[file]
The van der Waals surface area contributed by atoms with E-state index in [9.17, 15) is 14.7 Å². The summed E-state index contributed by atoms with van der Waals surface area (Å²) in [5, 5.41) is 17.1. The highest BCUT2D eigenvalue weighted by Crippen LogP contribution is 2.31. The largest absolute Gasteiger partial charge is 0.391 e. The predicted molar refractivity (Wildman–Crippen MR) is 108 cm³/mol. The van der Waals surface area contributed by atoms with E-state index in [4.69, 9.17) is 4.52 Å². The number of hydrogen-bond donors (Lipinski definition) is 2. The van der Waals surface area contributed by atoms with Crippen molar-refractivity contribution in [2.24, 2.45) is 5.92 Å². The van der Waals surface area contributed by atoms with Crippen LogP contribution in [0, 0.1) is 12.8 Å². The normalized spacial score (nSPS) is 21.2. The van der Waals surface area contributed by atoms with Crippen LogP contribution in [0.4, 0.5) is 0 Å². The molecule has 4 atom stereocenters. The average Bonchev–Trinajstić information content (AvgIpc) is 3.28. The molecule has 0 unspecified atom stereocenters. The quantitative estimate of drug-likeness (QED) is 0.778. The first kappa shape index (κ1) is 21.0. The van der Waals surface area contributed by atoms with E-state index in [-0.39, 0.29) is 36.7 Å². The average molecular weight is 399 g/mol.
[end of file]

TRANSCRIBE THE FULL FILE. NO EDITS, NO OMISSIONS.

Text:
The van der Waals surface area contributed by atoms with E-state index in [9.17, 15) is 14.7 Å². The summed E-state index contributed by atoms with van der Waals surface area (Å²) in [5, 5.41) is 17.1. The highest BCUT2D eigenvalue weighted by Crippen LogP contribution is 2.31. The largest absolute Gasteiger partial charge is 0.391 e. The predicted molar refractivity (Wildman–Crippen MR) is 108 cm³/mol. The van der Waals surface area contributed by atoms with E-state index in [4.69, 9.17) is 4.52 Å². The number of hydrogen-bond donors (Lipinski definition) is 2. The van der Waals surface area contributed by atoms with Crippen molar-refractivity contribution in [2.24, 2.45) is 5.92 Å². The van der Waals surface area contributed by atoms with Crippen LogP contribution in [0, 0.1) is 12.8 Å². The normalized spacial score (nSPS) is 21.2. The van der Waals surface area contributed by atoms with Crippen LogP contribution in [0.4, 0.5) is 0 Å². The molecule has 4 atom stereocenters. The average Bonchev–Trinajstić information content (AvgIpc) is 3.28. The molecule has 0 unspecified atom stereocenters. The quantitative estimate of drug-likeness (QED) is 0.778. The first kappa shape index (κ1) is 21.0. The van der Waals surface area contributed by atoms with E-state index in [-0.39, 0.29) is 36.7 Å². The average molecular weight is 399 g/mol.